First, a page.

Department of the Treasury, Internal Revenue Service; Department of Labor, Employee Benefits Security Administration; Department of Health and Human Services, Centers for Medicare and Medicaid Services: Final Rules for Group Health Plans and Health Insurance Issuers Under the Newborns' and Mothers' Health Protection Act

GAO-09-143R: Oct 31, 2008

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GAO reviewed the Department of the Treasury, Internal Revenue Service (IRS), Department of Labor, Employee Benefits Security Administration (EBSA), Department of Health and Human Services, Centers for Medicare and Medicaid Services' (CMS) new rules for group health plans and health insurance issuers under the Newborns' and Mothers' Health Protection Act. GAO found that (1) the rule provides protections for mothers and their newborn children with regard to lengths of hospital stays following childbirth; and (2) the IRS, EBSA, and CMS complied with applicable requirements in promulgating the rule.

Department of the Treasury, Internal Revenue Service; Department of Labor, Employee Benefits Security Administration; Department of Health and Human Services, Centers for Medicare and Medicaid Services: Final Rules for Group Health Plans and Health Insurance Issuers Under the Newborns' and Mothers' Health Protection Act, GAO-09-143R, October 31, 2008

B-317358

October 31, 2008

The Honorable Max Baucus
Chairman
The Honorable Charles E. Grassley
Ranking Minority Member
Committee on Finance
United States Senate

The Honorable George Miller
Chairman
The Honorable Howard P. –Buck— McKeon
Ranking Minority Member
Committee on Education and Labor
House of Representatives

The Honorable John D. Dingell
Chairman
The Honorable Joe Barton
Ranking Minority Member
Committee on Energy and Commerce
House of Representatives

The Honorable Charles B. Rangel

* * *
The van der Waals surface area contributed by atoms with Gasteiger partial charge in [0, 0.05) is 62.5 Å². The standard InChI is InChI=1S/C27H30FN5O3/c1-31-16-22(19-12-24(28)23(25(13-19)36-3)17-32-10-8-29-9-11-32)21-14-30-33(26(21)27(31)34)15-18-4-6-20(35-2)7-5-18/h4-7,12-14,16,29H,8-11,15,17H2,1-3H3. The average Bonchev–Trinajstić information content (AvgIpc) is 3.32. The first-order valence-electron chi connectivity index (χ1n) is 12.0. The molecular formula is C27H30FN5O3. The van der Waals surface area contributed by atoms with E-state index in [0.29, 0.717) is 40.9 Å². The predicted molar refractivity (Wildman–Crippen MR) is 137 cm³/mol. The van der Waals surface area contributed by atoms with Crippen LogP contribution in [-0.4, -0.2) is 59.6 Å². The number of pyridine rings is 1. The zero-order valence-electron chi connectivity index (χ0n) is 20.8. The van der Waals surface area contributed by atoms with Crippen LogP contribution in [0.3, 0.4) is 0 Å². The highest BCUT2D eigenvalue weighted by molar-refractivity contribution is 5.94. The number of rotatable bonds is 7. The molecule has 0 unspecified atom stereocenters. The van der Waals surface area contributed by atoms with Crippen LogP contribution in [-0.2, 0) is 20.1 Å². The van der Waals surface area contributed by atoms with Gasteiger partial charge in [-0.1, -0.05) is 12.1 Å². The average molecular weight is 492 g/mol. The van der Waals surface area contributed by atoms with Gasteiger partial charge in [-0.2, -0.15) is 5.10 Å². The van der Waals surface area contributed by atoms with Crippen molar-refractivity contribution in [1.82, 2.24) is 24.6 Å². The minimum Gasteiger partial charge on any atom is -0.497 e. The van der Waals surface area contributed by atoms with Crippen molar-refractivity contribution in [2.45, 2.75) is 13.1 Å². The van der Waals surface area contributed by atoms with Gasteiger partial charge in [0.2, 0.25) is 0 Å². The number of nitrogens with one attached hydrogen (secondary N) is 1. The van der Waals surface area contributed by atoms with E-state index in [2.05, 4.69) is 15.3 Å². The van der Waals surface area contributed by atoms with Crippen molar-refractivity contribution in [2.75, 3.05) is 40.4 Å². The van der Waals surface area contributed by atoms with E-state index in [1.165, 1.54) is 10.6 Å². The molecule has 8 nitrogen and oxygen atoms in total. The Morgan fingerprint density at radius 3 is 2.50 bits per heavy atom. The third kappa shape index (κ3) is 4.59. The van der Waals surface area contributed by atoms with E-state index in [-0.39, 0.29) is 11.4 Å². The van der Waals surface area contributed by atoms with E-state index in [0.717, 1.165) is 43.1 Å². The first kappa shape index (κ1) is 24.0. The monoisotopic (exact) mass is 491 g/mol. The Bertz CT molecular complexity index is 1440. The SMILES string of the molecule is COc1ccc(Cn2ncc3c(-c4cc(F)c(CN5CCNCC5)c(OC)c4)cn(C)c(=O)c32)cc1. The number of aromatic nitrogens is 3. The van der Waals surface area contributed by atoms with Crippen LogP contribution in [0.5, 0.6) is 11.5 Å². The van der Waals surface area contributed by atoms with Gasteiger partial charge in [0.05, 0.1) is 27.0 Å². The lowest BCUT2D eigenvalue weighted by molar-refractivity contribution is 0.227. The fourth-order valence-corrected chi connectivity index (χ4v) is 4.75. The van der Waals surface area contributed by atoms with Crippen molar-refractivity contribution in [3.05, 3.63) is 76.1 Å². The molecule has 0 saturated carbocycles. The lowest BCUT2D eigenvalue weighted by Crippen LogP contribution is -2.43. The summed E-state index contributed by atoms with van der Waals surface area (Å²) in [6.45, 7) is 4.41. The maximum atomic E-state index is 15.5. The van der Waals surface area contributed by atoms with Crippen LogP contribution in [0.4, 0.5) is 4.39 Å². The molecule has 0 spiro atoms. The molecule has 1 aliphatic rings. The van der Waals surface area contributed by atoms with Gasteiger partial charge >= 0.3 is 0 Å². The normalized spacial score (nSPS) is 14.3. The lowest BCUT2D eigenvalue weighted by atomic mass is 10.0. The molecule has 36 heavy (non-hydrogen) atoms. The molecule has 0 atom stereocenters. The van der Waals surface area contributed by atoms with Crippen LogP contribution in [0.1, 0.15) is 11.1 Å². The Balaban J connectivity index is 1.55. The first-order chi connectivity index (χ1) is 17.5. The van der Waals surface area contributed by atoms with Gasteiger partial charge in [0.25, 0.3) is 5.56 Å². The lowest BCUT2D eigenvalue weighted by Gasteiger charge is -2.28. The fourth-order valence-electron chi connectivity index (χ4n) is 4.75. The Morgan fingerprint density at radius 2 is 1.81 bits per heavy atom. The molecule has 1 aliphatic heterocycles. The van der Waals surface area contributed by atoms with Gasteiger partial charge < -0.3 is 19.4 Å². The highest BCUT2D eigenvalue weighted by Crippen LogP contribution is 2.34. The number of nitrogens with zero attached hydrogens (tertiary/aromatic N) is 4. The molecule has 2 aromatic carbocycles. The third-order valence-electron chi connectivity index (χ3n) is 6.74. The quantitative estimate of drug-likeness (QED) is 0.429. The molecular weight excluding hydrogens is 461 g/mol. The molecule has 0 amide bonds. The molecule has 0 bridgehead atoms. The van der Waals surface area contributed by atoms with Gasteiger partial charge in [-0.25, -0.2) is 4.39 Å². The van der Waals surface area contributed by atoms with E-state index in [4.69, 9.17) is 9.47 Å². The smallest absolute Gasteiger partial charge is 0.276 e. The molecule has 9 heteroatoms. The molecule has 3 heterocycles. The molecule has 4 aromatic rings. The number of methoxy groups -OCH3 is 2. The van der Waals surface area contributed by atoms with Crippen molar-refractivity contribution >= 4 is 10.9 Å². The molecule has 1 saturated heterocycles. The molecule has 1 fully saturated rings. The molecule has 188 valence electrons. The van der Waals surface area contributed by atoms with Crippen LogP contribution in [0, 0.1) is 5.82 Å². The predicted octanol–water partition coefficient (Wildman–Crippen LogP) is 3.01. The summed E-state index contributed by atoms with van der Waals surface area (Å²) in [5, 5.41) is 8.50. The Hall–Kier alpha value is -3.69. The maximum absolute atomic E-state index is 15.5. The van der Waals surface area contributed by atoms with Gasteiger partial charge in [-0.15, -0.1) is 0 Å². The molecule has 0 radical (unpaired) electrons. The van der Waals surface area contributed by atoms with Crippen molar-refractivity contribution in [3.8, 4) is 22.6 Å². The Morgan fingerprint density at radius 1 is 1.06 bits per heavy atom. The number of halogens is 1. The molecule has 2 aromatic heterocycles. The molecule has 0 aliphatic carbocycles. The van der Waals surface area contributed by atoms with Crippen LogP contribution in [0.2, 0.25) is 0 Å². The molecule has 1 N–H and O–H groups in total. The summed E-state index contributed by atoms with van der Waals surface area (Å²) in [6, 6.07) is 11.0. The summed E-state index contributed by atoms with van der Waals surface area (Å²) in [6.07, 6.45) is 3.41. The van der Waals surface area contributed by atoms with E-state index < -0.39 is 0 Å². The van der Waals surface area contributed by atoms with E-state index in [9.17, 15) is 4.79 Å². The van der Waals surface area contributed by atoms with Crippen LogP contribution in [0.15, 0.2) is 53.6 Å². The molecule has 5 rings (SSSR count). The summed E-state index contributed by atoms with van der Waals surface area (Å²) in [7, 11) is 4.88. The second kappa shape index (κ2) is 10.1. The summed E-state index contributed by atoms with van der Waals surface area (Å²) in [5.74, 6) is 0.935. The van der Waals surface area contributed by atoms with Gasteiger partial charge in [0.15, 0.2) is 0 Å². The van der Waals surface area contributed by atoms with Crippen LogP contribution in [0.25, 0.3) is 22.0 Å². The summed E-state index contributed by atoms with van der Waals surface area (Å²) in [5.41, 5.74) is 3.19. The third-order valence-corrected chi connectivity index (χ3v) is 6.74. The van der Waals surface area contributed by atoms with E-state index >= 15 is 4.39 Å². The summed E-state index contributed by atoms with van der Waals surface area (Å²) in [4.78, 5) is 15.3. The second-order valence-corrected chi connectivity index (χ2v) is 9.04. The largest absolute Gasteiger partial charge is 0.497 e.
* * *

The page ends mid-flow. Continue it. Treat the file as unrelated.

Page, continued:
Chairman
The Honorable Jim McCrery
Ranking Minority Member
Committee on Ways and Means
House of Representatives

Subject: Department of the Treasury, Internal Revenue Service; Department of Labor, Employee Benefits Security Administration; Department of Health and Human Services, Centers for Medicare and Medicaid Services: Final Rules for Group Health Plans and Health Insurance Issuers Under the Newborns' and Mothers' Health Protection Act

Pursuant to section 801(a)(2)(A) of title 5, United States Code, this is our report on a major rule promulgated by the Department of the Treasury, Internal Revenue Service; the Department of Labor, Employee Benefits Security Administration; and the Department of Health and Human Services, Centers for Medicare and Medicaid Services (the agencies), entitled –Final Rules for Group Health Plans and Health Insurance Issuers Under the Newborns' and Mothers' Health Protection Act— (RINs: 1545-BG82; 1210-AA63; 0938-AI17). We received the rule from the Centers for Medicare and Medicaid Services on October 20, 2008, and from the Employee Benefits Security Administration on October 24, 2008. It was published in the Federal Register as a final rule on October 20, 2008. 73 Fed. Reg. 62,410. This rule has a stated effective date of December 19, 2008. The regulations applicable to the group market apply to group health plans and group health insurance issues for plan years beginning on or after January 1, 2009.

The final rule provides protections for mothers and their newborn children with regard to the lengths of hospital stays following childbirth. This rule is meant to implement parts of the Newborns' and Mothers' Health Protection Act of 1996, Pub. L. No. 104-204, title VI, 110 Stat. 2874, 2935 (Sept. 26, 1996) and parallel changes contained in the Taxpayer Relief Act of 1997, Pub. L. No. 105-34, 111 Stat. 788 (Aug. 5, 1997). Under these statutes, group health plans and health insurance issuers generally may not restrict mothers' and newborns' benefits for a hospital stay in connection with childbirth to less than 48 hours following a vaginal delivery or 96 hours following a delivery by cesarean section. This final rule implements, explains, and clarifies certain aspects of this restriction.

Enclosed is our assessment of the agencies' compliance with the procedural steps required by section 801(a)(1)(B)(i) through (iv) of title 5 with respect to the rule. Our review indicates that the agencies complied with the applicable requirements.

If you have any questions about this report or wish to contact GAO officials responsible for the evaluation work relating to the subject matter of the rule, please contact Michael R. Volpe, Assistant General Counsel, at (202) 512-8236.